From there, the determination is made whether or not the service members are certified for command, and if they’re going to go into command ballots. 

“[Eggerton] came to us and he said, ‘Hey, I’m running the whole board, and then we’re running a whole assessment with a board in it. Is there a way that we can do something with all these files to introduce some automation, or do something smart, so I don’t have to run two boards?’ basically — because it was taking up a lot of senior officer time,” Saling said. 


She then brought in Malejko, her team’s “resident expert in natural language processing and textile analytics,” who she said is now “leading the charge on how we use text analytics to evaluate our evaluations, for lack of a better term.”

Malejko is a data scientist who has strong expertise working with unstructured text strings, which is rare expertise in the Army but needed to parse out useful information from evaluations, certificates, and other documents the service has in its people space and must effectively extract data from. 

Notably, the algorithmic technologies in use in this project weigh in on the initial starting population, at the earliest step in the reviews. 

“In the case of the battalion Command Assessment Program, it’s all of the eligible officers in the eligible branches and we net that down so that we have our list of competitors — the ones who have the strongest files, who receive the invitation,” Saling explained.

In the joint interview, Malejko noted that he recognized quickly in this effort that the process the colonel described falls in line with “a multiple hurdle selection strategy,” where the first event in the series is instantly designed to be a screen-out step to eliminate candidates who will not likely be competitive throughout the rest of the process.


“What then happens, when they get to that next phase — which is CAP, a really time- and resource-intensive event — we then have more time and resources to apply to them, and then be able to better identify and select talent for the Army. And so as you think through that process, we’re not using the algorithm necessarily to select individuals — but it’s really to enable and provide our senior leaders more time to spend with those individuals that are competitive, and they will ultimately be able to make better decisions going forward from there,” Malejko told DefenseScoop.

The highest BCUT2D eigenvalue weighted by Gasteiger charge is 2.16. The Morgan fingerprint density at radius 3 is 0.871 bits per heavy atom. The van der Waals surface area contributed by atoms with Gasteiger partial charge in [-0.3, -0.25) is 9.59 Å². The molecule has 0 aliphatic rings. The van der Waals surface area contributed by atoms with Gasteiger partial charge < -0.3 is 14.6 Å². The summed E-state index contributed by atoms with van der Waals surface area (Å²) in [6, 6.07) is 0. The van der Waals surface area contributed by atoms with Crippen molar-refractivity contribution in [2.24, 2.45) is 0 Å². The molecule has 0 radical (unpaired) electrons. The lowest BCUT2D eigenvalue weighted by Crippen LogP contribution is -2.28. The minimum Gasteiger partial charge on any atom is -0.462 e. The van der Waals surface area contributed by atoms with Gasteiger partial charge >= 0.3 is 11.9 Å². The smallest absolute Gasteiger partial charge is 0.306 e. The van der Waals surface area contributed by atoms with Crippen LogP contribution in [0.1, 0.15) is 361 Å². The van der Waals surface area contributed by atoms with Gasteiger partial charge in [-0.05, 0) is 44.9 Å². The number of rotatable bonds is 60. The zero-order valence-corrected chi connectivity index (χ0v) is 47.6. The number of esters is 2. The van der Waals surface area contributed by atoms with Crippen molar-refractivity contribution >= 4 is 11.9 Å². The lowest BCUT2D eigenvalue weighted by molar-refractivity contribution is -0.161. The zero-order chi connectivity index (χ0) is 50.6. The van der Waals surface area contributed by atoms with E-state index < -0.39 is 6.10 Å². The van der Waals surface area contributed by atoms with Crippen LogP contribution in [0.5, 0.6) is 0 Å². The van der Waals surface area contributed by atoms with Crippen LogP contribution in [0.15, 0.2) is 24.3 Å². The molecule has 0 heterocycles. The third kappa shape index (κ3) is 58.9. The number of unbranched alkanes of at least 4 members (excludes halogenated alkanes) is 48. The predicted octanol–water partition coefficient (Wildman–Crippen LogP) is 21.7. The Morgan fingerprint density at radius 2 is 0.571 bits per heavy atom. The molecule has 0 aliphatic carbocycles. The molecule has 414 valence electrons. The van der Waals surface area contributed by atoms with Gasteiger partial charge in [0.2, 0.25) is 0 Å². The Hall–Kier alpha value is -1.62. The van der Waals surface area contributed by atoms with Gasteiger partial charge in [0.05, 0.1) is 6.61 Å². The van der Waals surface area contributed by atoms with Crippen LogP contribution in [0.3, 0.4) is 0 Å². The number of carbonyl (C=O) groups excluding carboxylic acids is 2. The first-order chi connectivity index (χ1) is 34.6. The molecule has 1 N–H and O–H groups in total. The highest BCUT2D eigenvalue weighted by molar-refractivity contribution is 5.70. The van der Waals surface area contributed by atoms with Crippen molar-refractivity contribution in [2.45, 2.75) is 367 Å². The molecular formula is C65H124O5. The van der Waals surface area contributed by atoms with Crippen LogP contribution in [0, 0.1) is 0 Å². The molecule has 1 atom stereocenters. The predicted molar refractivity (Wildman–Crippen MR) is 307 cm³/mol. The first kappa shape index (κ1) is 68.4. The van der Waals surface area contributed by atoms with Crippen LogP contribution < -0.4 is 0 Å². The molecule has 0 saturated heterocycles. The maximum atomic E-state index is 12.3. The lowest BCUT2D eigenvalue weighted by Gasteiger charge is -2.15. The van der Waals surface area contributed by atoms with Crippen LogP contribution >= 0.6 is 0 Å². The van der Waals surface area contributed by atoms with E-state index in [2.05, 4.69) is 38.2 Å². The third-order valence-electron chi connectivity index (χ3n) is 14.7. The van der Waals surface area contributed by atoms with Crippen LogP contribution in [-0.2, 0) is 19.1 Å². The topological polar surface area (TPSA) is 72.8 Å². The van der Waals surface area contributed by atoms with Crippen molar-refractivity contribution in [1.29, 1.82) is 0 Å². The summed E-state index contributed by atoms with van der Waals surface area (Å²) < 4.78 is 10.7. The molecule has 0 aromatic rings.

When given the proposition to automate, Malejko and team first looked into the contents of the officer evaluation reports. “For all intents and purposes,” he noted, there are three principal areas that board members look at when assessing an officer evaluation report.

“They typically look at what’s called the Senior Rater Narrative, which is a free text field consisting of several hundred characters that usually follows a pretty rigid structure and format, just because of the way we are and how we typically write those. There’s a profile constraint forced-choice item — we call it a simulator block check — where an individual can only rate up to 49% of the population in the topmost competitive block. And the rater also has one of those as well, where again, they can only rate a certain number of people in that topmost competitive block,” Malejko said.

His team removed the data from other fields that were not relevant and ultimately trained the system on those specific elements: Senior Rater Narrative, Senior Rater Block Check and Rater Block Check.

“We also retained certain demographic information — branch, race, gender of the individual. Those were not necessarily fed into the training algorithm, we retained those so that when we are doing the analytics on the back end, we could see if there was any kind of bias that we weren’t accounting for or other issues with the algorithm that we may have not been projecting. So those were retained just for that purpose. But then, like I said, they were not used for the training, or actual testing and evaluation. It was more for this analysis thereof,” Malejko explained.